The Text of the Old Testament, An Introduction to the Biblia Hebraica

Written by Ernst Würthwein Reviewed By Robert L. Alden

Remember the first time you looked at Kittel’s Biblia Herbraica? The footnotes appeared to be a language stranger than Hebrew itself. And the sigla et compendia in the Prolegomena hardly helped sort out the confusion. Well, this volume is just the map you need to find your way through that wilderness of manuscripts.

Ernst Würthwein, Professor of Old Testament at Philipps-Universität, Marburg, West Germany, wrote his first edition of Der Text des Alten Testaments in 1952. In 1955 Peter Ackroyd translated it into English with certain updates. The book’s fourth German edition appeared in 1973, and this translation by Erroll F. Rhodes, senior researcher for the American Bible Society, also incorporates references to literature published after 1973.

The book is divided into five larger sections. The first deals with the transmission of the Old Testament in Hebrew and is subdivided into chapters on script and writing materials, on the Masoretic text, and on the Samaritan Pentateuch. The second chapter is the longest and most detailed in the book with the considerable attention it rightly gives to the contribution of the Masoretes and a solid effort at listing, describing, and evaluating all the major and many of the minor Hebrew manuscripts and printed editions.

The second large section covers the primary versions with chapters on the Septuagint, the Aramaic Targums, and the Syriac. Naturally the first of these is the most comprehensive because of the amount and complexity of the materials available. Throughout this and the other chapters Würthwein regularly cautions the would-be textual critic against the temptation merely to count manuscripts or credit them because of their early date rather than weigh them. In fact the greatest strength of this book is in the evaluation it gives to those materials which made up the stuff of lower criticism.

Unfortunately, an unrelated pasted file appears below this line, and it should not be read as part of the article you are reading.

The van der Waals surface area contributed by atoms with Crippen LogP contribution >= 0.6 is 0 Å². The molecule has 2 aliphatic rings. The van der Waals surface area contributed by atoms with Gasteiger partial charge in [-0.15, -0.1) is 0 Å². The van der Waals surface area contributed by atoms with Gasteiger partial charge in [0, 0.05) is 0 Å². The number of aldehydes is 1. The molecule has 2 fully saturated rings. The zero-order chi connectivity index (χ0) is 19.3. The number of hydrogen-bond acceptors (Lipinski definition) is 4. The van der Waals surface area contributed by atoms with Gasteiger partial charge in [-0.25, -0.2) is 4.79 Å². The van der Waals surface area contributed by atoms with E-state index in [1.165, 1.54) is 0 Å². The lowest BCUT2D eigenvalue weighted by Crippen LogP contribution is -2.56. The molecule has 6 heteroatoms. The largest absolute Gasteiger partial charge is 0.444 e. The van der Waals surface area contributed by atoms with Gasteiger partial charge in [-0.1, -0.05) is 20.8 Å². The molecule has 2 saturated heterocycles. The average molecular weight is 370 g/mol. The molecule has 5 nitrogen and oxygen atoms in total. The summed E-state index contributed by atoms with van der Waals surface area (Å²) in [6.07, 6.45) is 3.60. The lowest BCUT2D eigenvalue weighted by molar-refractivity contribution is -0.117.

The third section deals with secondary versions with progressively fewer pages given to the Old Latin, the Vulgate, the Coptic, the Ethiopic, the Armeniam, and the Arabic.

The fourth section is an introduction to textual criticism. The treatment of each sub-subject is brief (the whole section covers only pp. 103–119) but long enough to sketch out the main lines of the science. Just a few examples are given. Naturally there is praise for the Biblia Hebraica Stuttgartensia and the restraint it exercises in suggesting emendations and for the way it better handles the various manuscripts themselves. The main part of the book ends on a note almost devotional in which the author reminds us to keep the necessary balance between Spirit and Word.

On the next 100 pages are 49 plates with brief comments on the facing pages. Most of the illustrations are of manuscripts e.g. the Dead Sea Scrolls (six plates), but they also include such other classics as the Mesha Stone, the Siloam Inscription, and a couple of Lachish Letters, none of which are Scripture but illustrate archaic Hebrew writing. The last plate is of the Izbet ṣarṭah Abecedary which, since its discovery in 1974, has replaced the Gezer Calendar as the oldest example of Hebrew writing. It dates from about the 12th century BC.

The book concludes with a selected bibliography for each chapter, a list of abbreviations, a list of sigla from BH, and indices of subjects, authors, and biblical citations.

Very few errors mar the publication, which, when considering the nature of the material, is remarkable.

Würthwein’s book could well serve as a textbook for a course in Old Testament Introduction, i.e. textual criticism. I recommend it for its conciseness, its balance, its cautions, and its thoroughness.

Robert L. Alden